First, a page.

Home Bound (Week I)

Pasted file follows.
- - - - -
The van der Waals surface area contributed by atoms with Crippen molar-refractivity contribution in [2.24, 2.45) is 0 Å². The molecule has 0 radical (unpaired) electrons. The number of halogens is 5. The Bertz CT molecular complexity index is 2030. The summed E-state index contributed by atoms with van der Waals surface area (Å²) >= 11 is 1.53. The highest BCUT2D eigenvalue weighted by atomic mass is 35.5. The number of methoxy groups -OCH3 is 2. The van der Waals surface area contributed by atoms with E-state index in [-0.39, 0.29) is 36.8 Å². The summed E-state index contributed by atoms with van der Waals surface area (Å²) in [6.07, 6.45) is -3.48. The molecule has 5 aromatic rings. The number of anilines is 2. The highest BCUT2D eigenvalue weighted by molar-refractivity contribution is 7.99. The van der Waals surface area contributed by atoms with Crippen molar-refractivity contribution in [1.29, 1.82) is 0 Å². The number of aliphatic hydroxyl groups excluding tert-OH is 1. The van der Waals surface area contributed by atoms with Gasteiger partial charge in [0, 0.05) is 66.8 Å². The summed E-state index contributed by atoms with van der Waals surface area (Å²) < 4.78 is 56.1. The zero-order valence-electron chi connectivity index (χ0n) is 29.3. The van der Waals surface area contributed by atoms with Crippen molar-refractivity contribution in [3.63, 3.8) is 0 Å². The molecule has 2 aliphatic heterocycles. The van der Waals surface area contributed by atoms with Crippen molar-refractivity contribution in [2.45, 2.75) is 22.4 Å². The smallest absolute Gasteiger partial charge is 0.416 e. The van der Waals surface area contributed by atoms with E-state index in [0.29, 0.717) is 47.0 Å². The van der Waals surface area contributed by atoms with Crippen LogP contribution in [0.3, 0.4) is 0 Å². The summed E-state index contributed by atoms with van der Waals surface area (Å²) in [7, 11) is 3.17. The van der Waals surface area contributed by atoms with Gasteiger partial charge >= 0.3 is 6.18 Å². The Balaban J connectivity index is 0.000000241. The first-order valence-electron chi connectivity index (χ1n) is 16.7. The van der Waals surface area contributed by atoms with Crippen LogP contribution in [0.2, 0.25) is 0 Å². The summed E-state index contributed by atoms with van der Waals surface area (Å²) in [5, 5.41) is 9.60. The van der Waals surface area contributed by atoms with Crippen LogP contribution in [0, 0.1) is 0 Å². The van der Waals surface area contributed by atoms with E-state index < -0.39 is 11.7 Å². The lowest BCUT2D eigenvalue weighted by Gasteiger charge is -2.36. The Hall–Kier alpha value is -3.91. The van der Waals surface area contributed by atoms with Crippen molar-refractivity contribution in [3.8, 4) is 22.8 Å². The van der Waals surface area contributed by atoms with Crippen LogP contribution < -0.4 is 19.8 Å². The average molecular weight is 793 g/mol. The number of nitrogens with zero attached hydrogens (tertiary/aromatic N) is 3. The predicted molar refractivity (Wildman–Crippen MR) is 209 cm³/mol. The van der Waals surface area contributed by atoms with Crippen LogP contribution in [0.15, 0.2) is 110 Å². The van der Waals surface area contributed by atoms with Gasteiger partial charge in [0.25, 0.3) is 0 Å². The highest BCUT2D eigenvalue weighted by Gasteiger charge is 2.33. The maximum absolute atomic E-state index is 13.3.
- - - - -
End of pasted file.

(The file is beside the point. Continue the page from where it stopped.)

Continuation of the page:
Guest post from Wendee - this is the first in a series of four posts. Well, this is a story I wrote about my mother who grew up in Utah in the 1920s and 30s and was the only kid from a divorced family in the county. She was scorned by everyone for that. She had a sad life. But she raised me in the church and I think about her every day. This story neither honors nor dishonors her, just tells it like I remember, almost five years ago. Wendee (former very active member of the mormon church, now living in a liberal Jewish household and feeling a little lost now and again.) My Mother’s Home Week I My mother is dying and I’ve moved to her house to care for her. This is the house of my childhood, the house I think about when I say I’m “going home.” Now, in the middle of my life, I’ve been away more years than I’ve lived here. But this is the only house my mother has lived in for any length of time. Her childhood was spent moving between parents, step-parents, grandparents and others. She’s frequently pointed out that my vagabond adulthood closely resembles her childhood. Its a sad irony she often says, that I’m unable to give my children the same stable childhood she gave me. This is the house I dream about when my dreams carry me to childhood. Here, there are secret doors and extra rooms and places left to explore. In reality I know every inch of this house. The wall which was once covered with green and white panoramic wallpaper depicting an English farmhouse surrounded by weeping willows. Spots and stains made by cats and dogs that were summarily put to sleep. The place in the floor where the hamster hid underneath a bookcase and spent four months chewing through carpeting, padding and hardwood flooring until he died, from old age, my mother told me. My mother lies dying in this house. Her once taut, muscular body, graceful from younger years of dancing and later years of gardening and swimming, is now gray, her skin sags from her bones and deep purple bruises, the bruises old people get when they come too close to unforgiving objects, mottle her arms and thighs. Her body betrays attempts at even the simplest tasks; showering, eating, sleeping. All have become nearly insurmountable challenges. Every day her friends visit, arriving at the front door with forced smiles and eyes that betray shock at my mother’s rapid deterioration. There are friends from her retirement years with names that belie their ages; Ethel, Iris, Betty, Opal. There are church people who’ve forgotten her until duty requires them to remember. And there are neighborhoods from my childhood, friends who bring with them their children and our shared memories. The first week passes quickly. My mother’s in the non-acceptance phase of her illness and I’m needed only at night, when she might fall on her way to the bathroom. She refuses to use a bedpan, although I’ve told her I can bring it if she feels too dizzy or too weak to get out of bed. Instead, every morning, I hear her moan as she pulls herself upright. Then I hear footsteps on the wood floors, uneven and slow at first, but by the time she reaches the hallway, she accelerates and stumbles into the bathroom. The same routine every morning: she sits on the toilet and brushes her hair. “Oh God, am I still alive?” More difficult for her to accept has been the daily hospice care that’s intruded into her social life. The first day, the Hospice nurse and I walk through the house, looking for areas of possible falls, bumps or other injuries. “You don’t want to trip over one of these rugs,” the nurse says as she and I begin rolling up oriental area rugs, exposing gleaming hardwood floors. “Are you worried about my breaking a hip?” I start to laugh and joke about her recent fall down Mt. St. Helens, the fall which lead to the doctor’s visit where we discovered the pain in her side was not from the fall but from liver cancer. My mother’s not joking, her face is serious, concerned, “Leave them until after my Canasta game,” and the nurse and I unroll the rugs. Halfway through the first week I move from my childhood bedroom to the couch in the den. I’m afraid to sleep in the bedroom. Afraid to miss a call for help or a moan of pain in the middle of the night. But mostly, I’m just afraid. To keep myself awake, I channel surf old reruns of Gilligan’s Island and the Brady Bunch. One night my mother stumbles down the hall, and I get up to see if she’s okay. “Are you sleeping on the couch now?” She slurs. I wonder if its pain, restlessness or fear that’s awakened her. Mid week my mother’s hosting a Canasta game. I try to convince her to cancel but she’s adamant, “This game has been scheduled for six months, what would my friends think if I canceled at the last minutes?” The night before, I prepare lunch: chicken garden casserole topped with thin layers of butter drenched phyllo crust, green salad, chocolate mousse. My mother’s favorite recipes cooked under my mother’s careful scrutiny. “How come you never cooked this good for me and daddy?” I tease. She doesn’t answer for several minutes and I think its the morphine that causes her hesitation. Then she says, “Because neither of you appreciated anything I did for you, ever.” I’ve heard this phrase for much of my life. Heard how inconsiderate I am of her feelings, how like my father I am; thoughtless, irresponsible. She once told me “You know its time to die when your children grow-up.” Then with a bark of a laugh she added, “I guess I’m going to live forever.” Now I want to ask, “Since you are dying, does this mean I’m grown up?” After I finish in the kitchen, we move to the den and I settle her in front of the TV. I give her her meds. Morphine and Oxycontin for pain, Colace to prevent constipation, Ativan and Valium to ease the edginess the pain pills cause, Diovan for high blood pressure brought on by the pain. The bottles have multiplied, delivered by the hospice pharmacy almost nightly. “Let’s look at photos,” she says after swallowing the last half dozen capsules. I dig through closets and drawers, all places where she’s stored family photos for as long as I remember but instead of my colorful childhood pictures, I find black and whites of people I’ve never seen before. Wedding photos. My mother, dressed in a white suit and high heels, posing in front of a small chapel on the arm of someone who’s not my father. The photos confuse me, scare me and I try to talk to my mother, to establish an identity. But she’s gone into a morphine induced trance. She’s holding a pencil and tracing the Celtic Knot design printed on a small wooden coaster. As she traces, she talks to someone. I wonder if she’s talking to my father, or her sister, both long gone. The hospice book says this is normal; its part of the dying process. I finally find my photos in the garage, stacked next to a rusting, corroded water heater. They’ve melted together, colors running, edges crisp-brittle, a dull patina of rat droppings crusting the surface. Most everything in the garage has been damaged by rats. I find a nest of curly blonde doll hair inside the living room of my Barbie doll house. The bellows of a child-sized accordion have been nibbled into a fragile lace skeleton. This is very sad. I call my husband, Scott, who’s not sympathetic. He’s been left at home with my angry teenage daughter. “She told you to take the things you wanted to keep,” “We don’t have room for them.” I answer. I want to add because your crap takes up the whole house and the garage and the closets and everything and my stuff doesn’t matter. But stuff doesn’t matter right now and I’ve promised myself not to nag. I feel tears of self-pity welling in my eyes, but I hate crying over the phone so I continue to list the items that’ve been ruined; piano music, childhood toys, a box of Halloween costumes. My husband listens for a while and finally asks, “Has anyone come to help you, besides the nurse?” “No,” I say. “You need to get out of the house,” I agree and decide to call Ethel to ask if she can sit for a few hours.